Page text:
1995.26.41 | Evening in Renforth
Evening in Renforth
Alexander A. Watson
1904, 20th century
Watercolour over graphite on wove paper
27.2 x 37.5 cm
Saint John Art Club Collection, 1995
This artefact belongs to: © New Brunswick Museum
Keys to History
Between the census years of 1901 and 1911 New Brunswick recorded an overall increase in population. However, the rural counties of Carleton, Charlotte, York, Kings and Albert all recorded declines. Farmers found it increasingly difficult to hire labourers because so many had been lured away to the industrialized urban centres.
The art and literature of the period reflected the trend to rapid urbanization by romanticizing small-town life and rural values. Paintings and novels were infused with nostalgia for simpler, rural times. Common literary themes included praise for the traditional values of church and family, and a longing for an idyllic existence in nature, unspoiled by the perceived evils of modern urbanization.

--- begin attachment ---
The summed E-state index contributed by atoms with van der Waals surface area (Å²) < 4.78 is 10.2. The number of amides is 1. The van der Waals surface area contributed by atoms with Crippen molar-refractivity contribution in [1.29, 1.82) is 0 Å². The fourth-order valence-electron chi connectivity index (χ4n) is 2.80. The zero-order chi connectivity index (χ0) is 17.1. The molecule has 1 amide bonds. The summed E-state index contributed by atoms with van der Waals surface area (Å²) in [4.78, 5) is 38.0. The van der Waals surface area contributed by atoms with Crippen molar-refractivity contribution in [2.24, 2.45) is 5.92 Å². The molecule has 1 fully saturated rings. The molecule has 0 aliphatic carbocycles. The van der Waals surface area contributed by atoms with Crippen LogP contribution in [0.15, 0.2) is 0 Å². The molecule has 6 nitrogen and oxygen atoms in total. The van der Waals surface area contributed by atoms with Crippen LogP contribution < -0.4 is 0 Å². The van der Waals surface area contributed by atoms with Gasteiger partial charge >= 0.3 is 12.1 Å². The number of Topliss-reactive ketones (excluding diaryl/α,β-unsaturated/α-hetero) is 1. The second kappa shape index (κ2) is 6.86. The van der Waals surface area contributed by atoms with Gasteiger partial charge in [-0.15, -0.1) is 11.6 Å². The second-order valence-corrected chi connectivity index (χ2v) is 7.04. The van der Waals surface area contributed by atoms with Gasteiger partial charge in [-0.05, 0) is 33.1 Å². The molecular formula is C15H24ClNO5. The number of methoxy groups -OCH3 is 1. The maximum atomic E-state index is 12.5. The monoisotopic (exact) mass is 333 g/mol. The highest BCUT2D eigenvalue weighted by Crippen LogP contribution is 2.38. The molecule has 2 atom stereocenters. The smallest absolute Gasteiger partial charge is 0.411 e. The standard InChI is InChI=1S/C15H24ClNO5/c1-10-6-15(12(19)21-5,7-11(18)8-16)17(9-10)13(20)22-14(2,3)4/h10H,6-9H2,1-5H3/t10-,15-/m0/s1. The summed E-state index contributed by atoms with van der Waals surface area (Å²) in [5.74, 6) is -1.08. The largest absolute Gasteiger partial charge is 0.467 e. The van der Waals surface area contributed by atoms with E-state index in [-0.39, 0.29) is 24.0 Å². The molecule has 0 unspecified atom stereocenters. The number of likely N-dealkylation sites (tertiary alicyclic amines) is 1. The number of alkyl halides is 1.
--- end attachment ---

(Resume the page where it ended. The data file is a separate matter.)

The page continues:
The artist Alexander Watson used watercolour over graphite on wove paper for this 1904 painting, entitled Evening in Renforth.
Saint John artist Alexander Watson, studied art in New York City. He later painted many New Brunswick landscapes and scenes from everyday life.
Also appearing in the early 1900s was poet Charles G.D. Roberts's (1860-1943) The Heart That Knows (1906), which also dealt with themes of nostalgia and idealism in rural New Brunswick.
Alexander Watson was a member of the Saint John Art Club, which offered public lectures and classes on fine art.